the morning when she finds the tomb empty leaps from her the way the first spry geyser sprang from the Titanic. She bangs her knee and ducks to look again. Her adviser, John, warned her it was dangerous to come. Holed up behind locked doors, the gang of guys who claimed to love him. She runs her thumb across the ledge where his dead body lies.
Or rather doesn’t. Her heart’s a cypress forming a final growth ring, final grief: his body gone, his lithe hand, the small scar from the sharp chisel. To what can she say yes? Who is she now? Where to put belief? Her cry gashes the fragile morning air.
On the gallery wall in Paris you see a splendid life-size thigh, how it’s tapering to a calf and pointed toe. It’s a Degas ballerina who pulls light on like a stocking.
The ornate gold frame says, Look at this. You’re here alone, so why not stay, go down to the very root of light, practice patience? Sinking in, you linger all afternoon.
On the subway home, you see and praise legs. Bare. In jeans. Thin or superbly plump. Recall your lion-footed table. Praise this leg of your trip, learning to see. Joy trumps itself: Allegro, legume. The wonder: your own tibia! The miracle: your own leg to stand on!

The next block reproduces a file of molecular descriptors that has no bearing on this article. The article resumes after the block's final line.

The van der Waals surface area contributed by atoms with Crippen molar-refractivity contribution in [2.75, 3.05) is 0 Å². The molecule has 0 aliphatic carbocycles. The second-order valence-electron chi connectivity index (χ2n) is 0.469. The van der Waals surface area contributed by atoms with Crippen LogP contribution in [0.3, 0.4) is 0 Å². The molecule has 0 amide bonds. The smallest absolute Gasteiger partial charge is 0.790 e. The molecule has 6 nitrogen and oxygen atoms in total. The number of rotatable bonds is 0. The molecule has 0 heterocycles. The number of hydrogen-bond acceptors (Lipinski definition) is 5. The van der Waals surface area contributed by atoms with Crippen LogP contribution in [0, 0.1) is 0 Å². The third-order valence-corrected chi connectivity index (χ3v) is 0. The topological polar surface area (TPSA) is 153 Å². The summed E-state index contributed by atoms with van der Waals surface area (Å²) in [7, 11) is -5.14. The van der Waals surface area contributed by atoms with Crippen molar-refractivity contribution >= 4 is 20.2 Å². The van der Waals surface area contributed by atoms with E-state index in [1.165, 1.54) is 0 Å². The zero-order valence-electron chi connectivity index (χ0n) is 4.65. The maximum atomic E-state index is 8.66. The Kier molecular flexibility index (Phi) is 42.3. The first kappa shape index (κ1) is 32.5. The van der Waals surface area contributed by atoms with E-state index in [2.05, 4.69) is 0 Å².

The organ swings into the invitation hymn, slinging us around the known world toward the apogee of surrender, Oh Muse of Scripture, Muse of Choice, Muse of the Sawdust Trail. I look at my hand resting on this oak pew, shaped like Asia, a million cells teeming, blood pumping, going on with its normal irreligious, hungry life. Things are being decided. We are singing Just As I Am, the fourth verse, over. My right hand listens to the soprano next to me, balancing on her catwalk of steep chords. It longs to fly up to that soaring obbligato. Just raise your hand, the Evangelist calls, if you want God to use you on the mission field. What he means: when God wants to find you, He will know where to look. My right hand twitches, tugging skyward on its kite string. What I have been taught: marks on paper, numbers, letters, postulates, break down. The whole repertoire of my life has been practice for this moment. I try to make myself restful and empty, nothing but an interval before the generous right hand, and the sinister left, decide.